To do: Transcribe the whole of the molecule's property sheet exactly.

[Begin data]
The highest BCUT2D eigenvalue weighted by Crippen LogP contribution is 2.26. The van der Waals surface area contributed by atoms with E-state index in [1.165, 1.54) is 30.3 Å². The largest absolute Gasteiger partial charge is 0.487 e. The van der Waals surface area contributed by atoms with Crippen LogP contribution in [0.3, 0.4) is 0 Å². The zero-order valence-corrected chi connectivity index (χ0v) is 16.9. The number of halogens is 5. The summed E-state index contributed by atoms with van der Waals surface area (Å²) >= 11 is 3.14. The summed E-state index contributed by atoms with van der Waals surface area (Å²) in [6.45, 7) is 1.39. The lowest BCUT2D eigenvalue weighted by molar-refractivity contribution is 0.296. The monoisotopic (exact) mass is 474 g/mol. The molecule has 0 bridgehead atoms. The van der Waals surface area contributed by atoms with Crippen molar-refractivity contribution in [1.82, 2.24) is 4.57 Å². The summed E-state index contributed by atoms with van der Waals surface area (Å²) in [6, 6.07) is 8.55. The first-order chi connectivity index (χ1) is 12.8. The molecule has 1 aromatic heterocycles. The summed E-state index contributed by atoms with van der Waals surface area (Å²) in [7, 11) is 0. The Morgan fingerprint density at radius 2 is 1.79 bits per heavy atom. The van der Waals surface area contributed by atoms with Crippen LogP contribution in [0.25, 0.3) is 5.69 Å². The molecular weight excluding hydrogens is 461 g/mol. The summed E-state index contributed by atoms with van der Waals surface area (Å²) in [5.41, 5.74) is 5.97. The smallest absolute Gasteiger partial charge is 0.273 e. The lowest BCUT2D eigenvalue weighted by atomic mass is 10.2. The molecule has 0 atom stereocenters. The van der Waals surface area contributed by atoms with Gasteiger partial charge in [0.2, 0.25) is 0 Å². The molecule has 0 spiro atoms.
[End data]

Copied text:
The highest BCUT2D eigenvalue weighted by Crippen LogP contribution is 2.26. The van der Waals surface area contributed by atoms with E-state index in [1.165, 1.54) is 30.3 Å². The largest absolute Gasteiger partial charge is 0.487 e. The van der Waals surface area contributed by atoms with Crippen LogP contribution in [0.3, 0.4) is 0 Å². The zero-order valence-corrected chi connectivity index (χ0v) is 16.9. The number of halogens is 5. The summed E-state index contributed by atoms with van der Waals surface area (Å²) >= 11 is 3.14. The summed E-state index contributed by atoms with van der Waals surface area (Å²) in [6.45, 7) is 1.39. The lowest BCUT2D eigenvalue weighted by molar-refractivity contribution is 0.296. The monoisotopic (exact) mass is 474 g/mol. The molecule has 0 bridgehead atoms. The van der Waals surface area contributed by atoms with Crippen molar-refractivity contribution in [1.82, 2.24) is 4.57 Å². The summed E-state index contributed by atoms with van der Waals surface area (Å²) in [6, 6.07) is 8.55. The first-order chi connectivity index (χ1) is 12.8. The molecule has 1 aromatic heterocycles. The summed E-state index contributed by atoms with van der Waals surface area (Å²) in [7, 11) is 0. The Morgan fingerprint density at radius 2 is 1.79 bits per heavy atom. The van der Waals surface area contributed by atoms with Crippen LogP contribution in [0.25, 0.3) is 5.69 Å². The molecular weight excluding hydrogens is 461 g/mol. The summed E-state index contributed by atoms with van der Waals surface area (Å²) in [5.41, 5.74) is 5.97. The smallest absolute Gasteiger partial charge is 0.273 e. The lowest BCUT2D eigenvalue weighted by atomic mass is 10.2. The molecule has 0 atom stereocenters. The van der Waals surface area contributed by atoms with Gasteiger partial charge in [0.2, 0.25) is 0 Å². The molecule has 0 spiro atoms.